This year, Thanksgiving Day will fall on Thursday, November 24. Americans are getting ready to celebrate the day by giving thanks for all they have, while surrounded by family and friends. The President of the United States pardons a live turkey at the White House every year to add an element of fun to this special holiday!
Thanksgiving Day is a national holiday in the United States. It was originally celebrated as a day of giving thanks for the blessings of the preceding year’s harvest. Each year, Thanksgiving is celebrated on the fourth Thursday of November in the United States, and on the second Monday of October in Canada. As Thanksgiving 2016 is approaching in the United States, people are gearing up to celebrate the holiday in a big way. In the U.S., it has always been a tradition to celebrate Thanksgiving with joy and enthusiasm, with parades, football games, and lots of food.
What is Thanksgiving Day?
Thanksgiving is the expression of gratitude for everything we have. It is an annual national holiday marked by a traditional turkey feast. The holiday commemorates the harvest festival, celebrated by the Pilgrims in 1621.
Why is Thanksgiving Celebrated?
Thanksgiving is celebrated in the United States as a national holiday dedicated to being with family and friends, to give thanks for all of the blessings received throughout the year. The holiday is believed to have been celebrated first in 1621, when the Plymouth settlers enjoyed a fall feast to celebrate a bountiful harvest with the local Wampanoag Native Americans. According to historians, the tradition of having these harvest feasts came over to America with the Puritan and Pilgrim settlers from England. During the first feast, the attendees dined on pumpkin, turkey, goose, corn and other harvested crops that are now common at Thanksgiving dinners.
When Did Thanksgiving Start?
Thanksgiving has been celebrated nationally since 1789, after a proclamation by George Washington. It has been celebrated as a federal holiday every year since 1863 when, during the American Civil War, President Abraham Lincoln proclaimed it a national day of “Thanksgiving and Praise to our beneficent Father who dwelleth in the Heavens,” to be celebrated on the last Thursday in November. Together with Christmas and the New Year, Thanksgiving is part of the broader holiday season.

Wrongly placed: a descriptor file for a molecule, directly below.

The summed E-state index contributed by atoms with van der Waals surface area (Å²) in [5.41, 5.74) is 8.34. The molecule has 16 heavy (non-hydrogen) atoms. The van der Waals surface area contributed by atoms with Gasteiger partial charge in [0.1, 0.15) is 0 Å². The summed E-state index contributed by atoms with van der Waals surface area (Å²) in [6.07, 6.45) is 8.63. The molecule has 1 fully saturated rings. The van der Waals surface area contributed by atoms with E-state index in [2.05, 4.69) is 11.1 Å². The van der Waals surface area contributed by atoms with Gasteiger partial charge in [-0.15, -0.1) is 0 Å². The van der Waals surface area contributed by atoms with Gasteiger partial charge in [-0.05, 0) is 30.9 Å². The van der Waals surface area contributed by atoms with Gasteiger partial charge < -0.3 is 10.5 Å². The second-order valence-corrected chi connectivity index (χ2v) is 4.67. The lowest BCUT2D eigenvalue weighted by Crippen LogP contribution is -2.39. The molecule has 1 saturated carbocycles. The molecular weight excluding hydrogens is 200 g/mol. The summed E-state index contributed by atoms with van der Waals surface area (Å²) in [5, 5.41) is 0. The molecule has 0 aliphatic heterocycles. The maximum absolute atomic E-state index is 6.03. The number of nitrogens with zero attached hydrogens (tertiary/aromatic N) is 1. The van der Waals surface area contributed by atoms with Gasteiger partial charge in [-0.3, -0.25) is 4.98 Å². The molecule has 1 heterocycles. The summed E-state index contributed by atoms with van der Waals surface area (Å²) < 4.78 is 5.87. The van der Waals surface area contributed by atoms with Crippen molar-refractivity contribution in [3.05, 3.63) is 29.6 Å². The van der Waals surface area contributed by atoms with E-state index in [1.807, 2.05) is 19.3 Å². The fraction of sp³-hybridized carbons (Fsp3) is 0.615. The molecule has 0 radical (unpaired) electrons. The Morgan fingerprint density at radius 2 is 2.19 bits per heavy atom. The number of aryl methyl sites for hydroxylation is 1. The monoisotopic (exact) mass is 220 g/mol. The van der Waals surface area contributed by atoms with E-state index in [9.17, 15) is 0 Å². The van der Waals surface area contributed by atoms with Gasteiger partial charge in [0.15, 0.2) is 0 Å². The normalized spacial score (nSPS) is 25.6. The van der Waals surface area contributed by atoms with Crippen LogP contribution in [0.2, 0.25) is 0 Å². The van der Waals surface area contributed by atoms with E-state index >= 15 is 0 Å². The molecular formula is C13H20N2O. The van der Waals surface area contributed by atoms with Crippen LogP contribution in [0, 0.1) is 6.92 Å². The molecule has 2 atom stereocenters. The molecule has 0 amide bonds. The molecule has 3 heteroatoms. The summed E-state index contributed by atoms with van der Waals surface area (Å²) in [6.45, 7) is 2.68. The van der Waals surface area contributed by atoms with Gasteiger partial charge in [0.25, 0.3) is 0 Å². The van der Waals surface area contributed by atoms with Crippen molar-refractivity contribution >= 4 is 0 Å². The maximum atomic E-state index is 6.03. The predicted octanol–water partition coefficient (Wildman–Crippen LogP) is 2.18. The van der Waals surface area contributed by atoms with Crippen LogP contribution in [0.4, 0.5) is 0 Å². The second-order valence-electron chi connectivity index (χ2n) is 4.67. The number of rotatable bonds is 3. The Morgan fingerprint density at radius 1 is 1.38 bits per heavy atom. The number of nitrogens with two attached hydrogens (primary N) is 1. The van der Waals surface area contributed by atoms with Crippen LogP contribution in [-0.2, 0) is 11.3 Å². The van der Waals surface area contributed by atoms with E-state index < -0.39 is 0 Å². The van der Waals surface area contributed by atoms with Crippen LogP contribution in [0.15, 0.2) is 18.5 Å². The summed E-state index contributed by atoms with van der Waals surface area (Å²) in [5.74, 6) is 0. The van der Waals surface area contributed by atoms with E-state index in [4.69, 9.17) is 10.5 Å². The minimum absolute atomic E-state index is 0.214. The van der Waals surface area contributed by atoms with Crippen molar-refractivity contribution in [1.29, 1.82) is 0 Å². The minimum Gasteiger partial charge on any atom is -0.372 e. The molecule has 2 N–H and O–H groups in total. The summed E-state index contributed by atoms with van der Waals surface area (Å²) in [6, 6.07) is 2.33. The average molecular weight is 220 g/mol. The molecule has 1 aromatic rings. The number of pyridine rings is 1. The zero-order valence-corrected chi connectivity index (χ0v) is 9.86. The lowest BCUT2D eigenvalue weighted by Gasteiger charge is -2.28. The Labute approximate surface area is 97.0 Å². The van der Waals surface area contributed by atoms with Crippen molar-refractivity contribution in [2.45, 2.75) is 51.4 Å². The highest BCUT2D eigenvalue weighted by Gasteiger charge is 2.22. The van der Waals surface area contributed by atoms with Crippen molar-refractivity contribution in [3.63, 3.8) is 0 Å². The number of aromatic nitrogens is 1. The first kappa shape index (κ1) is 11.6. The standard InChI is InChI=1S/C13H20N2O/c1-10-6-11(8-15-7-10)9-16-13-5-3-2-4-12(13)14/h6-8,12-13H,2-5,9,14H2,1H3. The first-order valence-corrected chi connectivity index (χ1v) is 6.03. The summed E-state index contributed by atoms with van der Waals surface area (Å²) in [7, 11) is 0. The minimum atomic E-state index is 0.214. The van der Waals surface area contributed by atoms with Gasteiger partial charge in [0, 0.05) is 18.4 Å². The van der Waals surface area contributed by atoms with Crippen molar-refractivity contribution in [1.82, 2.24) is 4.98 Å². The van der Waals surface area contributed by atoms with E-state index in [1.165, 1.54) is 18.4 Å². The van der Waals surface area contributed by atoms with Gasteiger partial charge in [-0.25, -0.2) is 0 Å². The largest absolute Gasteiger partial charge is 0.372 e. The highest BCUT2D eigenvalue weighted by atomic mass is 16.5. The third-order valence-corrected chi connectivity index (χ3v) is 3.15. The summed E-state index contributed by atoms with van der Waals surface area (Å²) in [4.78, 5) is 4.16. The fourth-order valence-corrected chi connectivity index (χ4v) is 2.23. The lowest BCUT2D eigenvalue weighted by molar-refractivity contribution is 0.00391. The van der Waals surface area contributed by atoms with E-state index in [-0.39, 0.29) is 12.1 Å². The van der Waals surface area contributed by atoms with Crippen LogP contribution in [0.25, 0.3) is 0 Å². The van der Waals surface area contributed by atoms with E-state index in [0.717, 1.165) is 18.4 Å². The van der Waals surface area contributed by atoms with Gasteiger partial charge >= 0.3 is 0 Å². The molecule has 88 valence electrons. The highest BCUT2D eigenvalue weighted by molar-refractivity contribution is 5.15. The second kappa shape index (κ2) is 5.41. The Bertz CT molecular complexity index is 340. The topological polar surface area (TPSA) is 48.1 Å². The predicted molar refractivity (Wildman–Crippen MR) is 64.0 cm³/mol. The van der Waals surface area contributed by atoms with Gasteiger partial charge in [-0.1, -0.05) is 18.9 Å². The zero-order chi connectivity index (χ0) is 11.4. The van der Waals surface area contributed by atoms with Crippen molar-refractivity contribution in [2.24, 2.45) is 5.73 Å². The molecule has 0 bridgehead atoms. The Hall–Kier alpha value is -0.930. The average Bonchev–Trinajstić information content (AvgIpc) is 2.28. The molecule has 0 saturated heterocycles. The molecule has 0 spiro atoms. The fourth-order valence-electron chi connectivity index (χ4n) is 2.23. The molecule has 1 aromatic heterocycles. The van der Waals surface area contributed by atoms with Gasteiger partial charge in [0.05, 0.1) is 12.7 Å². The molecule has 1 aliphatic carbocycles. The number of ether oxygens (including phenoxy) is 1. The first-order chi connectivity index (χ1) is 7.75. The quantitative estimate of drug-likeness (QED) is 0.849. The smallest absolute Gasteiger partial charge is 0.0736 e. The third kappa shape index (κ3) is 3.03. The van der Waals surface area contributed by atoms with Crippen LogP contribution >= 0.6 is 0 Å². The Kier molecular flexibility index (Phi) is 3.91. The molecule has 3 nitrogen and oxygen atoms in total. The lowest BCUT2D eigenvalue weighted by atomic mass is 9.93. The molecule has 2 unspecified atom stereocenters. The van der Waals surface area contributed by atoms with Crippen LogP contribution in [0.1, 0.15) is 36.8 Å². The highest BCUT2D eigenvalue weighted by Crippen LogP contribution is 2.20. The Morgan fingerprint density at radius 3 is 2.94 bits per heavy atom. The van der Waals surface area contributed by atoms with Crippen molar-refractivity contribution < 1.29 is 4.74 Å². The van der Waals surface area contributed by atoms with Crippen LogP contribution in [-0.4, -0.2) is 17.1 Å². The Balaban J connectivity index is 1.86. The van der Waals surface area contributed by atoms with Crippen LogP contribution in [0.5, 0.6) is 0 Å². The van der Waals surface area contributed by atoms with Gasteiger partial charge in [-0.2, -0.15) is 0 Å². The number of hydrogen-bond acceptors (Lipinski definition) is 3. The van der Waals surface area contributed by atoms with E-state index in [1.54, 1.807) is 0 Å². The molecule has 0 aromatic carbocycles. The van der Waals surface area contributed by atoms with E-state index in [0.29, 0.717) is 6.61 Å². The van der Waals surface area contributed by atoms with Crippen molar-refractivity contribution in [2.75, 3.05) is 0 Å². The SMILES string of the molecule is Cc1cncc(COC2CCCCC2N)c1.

Facts about Thanksgiving
The first Thanksgiving was held in the autumn of 1621 and included 50 Pilgrims, 90 Wampanoag Native Americans, and it lasted three days. According to many historians, only five women were present at that first Thanksgiving, as many women settlers did not survive their first difficult year in the United States. Historians say that no turkey was served at that first Thanksgiving. Instead, the menu comprised of deer or venison, ducks, geese, oysters, lobsters, eel, and fish. The first Thanksgiving was eaten with spoons and knives but no forks, as they were not yet introduced to the pilgrims.
One big myth about Thanksgiving is that Native Americans were invited to the feast. It is likely that the noise from the shooting games and the festivities brought the Native Americans over to investigate. At that point, they were allowed to participate in the festivities, and the Native Americans contributed some deer. Another myth is that the Pilgrims and Native Americans sat down formally for Thanksgiving dinner. At that point, Pilgrims did not have any utensils and dishes. The food was set down on the available flat surfaces. The Native Americans came and went as they pleased over the length of the three-day festival.
Save the Turkey!
Thanksgiving is not complete without its fair share of fun. Every year, there is an official “pardoning” of the White House turkey, which is an event loved by all Americans. The President of the United States pardons one turkey, thereby saving its life. President Barack Obama will have his final turkey pardon on November 24, 2016. We wish everybody a very happy Thanksgiving. May the festivities begin!